Legitimate companies expect their representatives to be polite at all times. Be suspicious if a representative is rude, pushy, or angry.  A scammer may also ask for your billing or personal information, which can lead to the scammer signing you up for an energy contract without your knowledge, or even identity theft.  Eversource and other legitimate companies keep customers’ information on file; they don’t need to ask you for it.

The most obvious sign of fraud is when a representative demands that you pay them immediately.  They may say that it’s urgent for you to get a discount, or even to prevent your electricity from being shut off.  Scammers often say you must use a prepaid debit card or wire them the money you owe.

First, Massachusetts laws require companies to notify customers in writing of a potential power shut-off.  They must also give several weeks’ notice.  Second, legitimate companies give you several payment options, and never tell you to use a prepaid debit card.

If you’re targeted by scammers, you have every right to report them.  You can check the Massachusetts Department of Public Utilities (DPU) for a list of licensed energy companies, or call the department at 617-305-3500. You can also reach out to the Massachusetts Attorney General’s Office  or 617-727-2200.  If scammers threaten or harass you, call the police.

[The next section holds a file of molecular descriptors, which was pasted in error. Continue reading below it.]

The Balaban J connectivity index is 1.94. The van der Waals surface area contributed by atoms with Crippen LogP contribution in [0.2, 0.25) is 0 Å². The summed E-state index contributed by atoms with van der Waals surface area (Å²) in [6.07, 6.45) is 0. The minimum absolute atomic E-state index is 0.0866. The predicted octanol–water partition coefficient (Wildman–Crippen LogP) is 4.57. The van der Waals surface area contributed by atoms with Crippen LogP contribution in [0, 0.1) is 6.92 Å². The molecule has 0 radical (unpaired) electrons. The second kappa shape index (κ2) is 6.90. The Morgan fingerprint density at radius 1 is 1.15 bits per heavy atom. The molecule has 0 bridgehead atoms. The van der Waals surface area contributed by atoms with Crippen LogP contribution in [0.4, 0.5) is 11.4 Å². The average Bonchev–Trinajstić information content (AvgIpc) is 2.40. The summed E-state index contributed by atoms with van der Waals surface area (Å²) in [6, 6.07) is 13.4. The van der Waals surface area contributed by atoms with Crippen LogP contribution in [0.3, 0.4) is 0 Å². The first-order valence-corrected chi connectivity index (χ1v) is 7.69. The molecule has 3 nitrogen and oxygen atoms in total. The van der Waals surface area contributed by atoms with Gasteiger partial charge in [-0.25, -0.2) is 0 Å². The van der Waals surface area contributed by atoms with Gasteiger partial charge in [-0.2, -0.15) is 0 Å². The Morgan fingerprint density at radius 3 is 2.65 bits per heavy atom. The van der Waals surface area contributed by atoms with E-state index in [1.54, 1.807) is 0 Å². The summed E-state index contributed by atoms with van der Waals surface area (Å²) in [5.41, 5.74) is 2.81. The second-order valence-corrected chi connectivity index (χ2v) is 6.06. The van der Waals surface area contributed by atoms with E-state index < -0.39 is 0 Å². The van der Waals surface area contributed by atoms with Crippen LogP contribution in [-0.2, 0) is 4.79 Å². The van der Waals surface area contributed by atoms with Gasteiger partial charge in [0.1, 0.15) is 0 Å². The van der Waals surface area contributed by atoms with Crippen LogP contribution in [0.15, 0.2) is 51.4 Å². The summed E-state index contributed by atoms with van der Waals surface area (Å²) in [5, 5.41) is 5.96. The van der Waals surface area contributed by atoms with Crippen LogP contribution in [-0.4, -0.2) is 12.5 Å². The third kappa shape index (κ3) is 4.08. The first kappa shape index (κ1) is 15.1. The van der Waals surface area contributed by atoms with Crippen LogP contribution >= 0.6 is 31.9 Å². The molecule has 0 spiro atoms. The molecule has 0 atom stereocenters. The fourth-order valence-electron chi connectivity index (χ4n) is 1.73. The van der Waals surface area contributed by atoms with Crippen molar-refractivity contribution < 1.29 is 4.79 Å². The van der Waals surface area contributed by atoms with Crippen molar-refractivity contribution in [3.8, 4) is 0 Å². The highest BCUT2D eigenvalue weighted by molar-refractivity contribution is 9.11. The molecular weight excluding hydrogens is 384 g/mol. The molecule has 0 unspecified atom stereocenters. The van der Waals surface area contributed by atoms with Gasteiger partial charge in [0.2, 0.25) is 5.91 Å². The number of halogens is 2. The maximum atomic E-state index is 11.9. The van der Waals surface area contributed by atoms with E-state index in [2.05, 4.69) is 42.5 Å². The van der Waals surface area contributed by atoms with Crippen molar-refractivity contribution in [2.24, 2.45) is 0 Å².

Ultimately, the best way for consumers to purchase renewable energy is through Community Choice Energy (CCE). This means that the City of Boston, instead of Eversource, would choose the source of electricity for every household and business in the city that is currently on Eversource’s Basic Service.  With CCE, the City could negotiate a fair deal that would stabilize costs for Boston residents, avoiding the twice-yearly price fluctuations we currently have with  Eversource. Also by tapping into the power of bulk buying, Boston could follow the example of many other towns in eastern Mass and increase the percentage of renewable energy in our electricity mix, at costs comparable to the less-green Basic Service.  Consumers would still get their electricity bill from Eversource, with the supply portion of the bill determined by the City. Knowing that they’re already getting more renewable power thanks to the work of city officials, city residents and businesses would have the information and confidence they need to say “no thanks” to green energy scammers.

Meet Boston’s Candidates for Mayor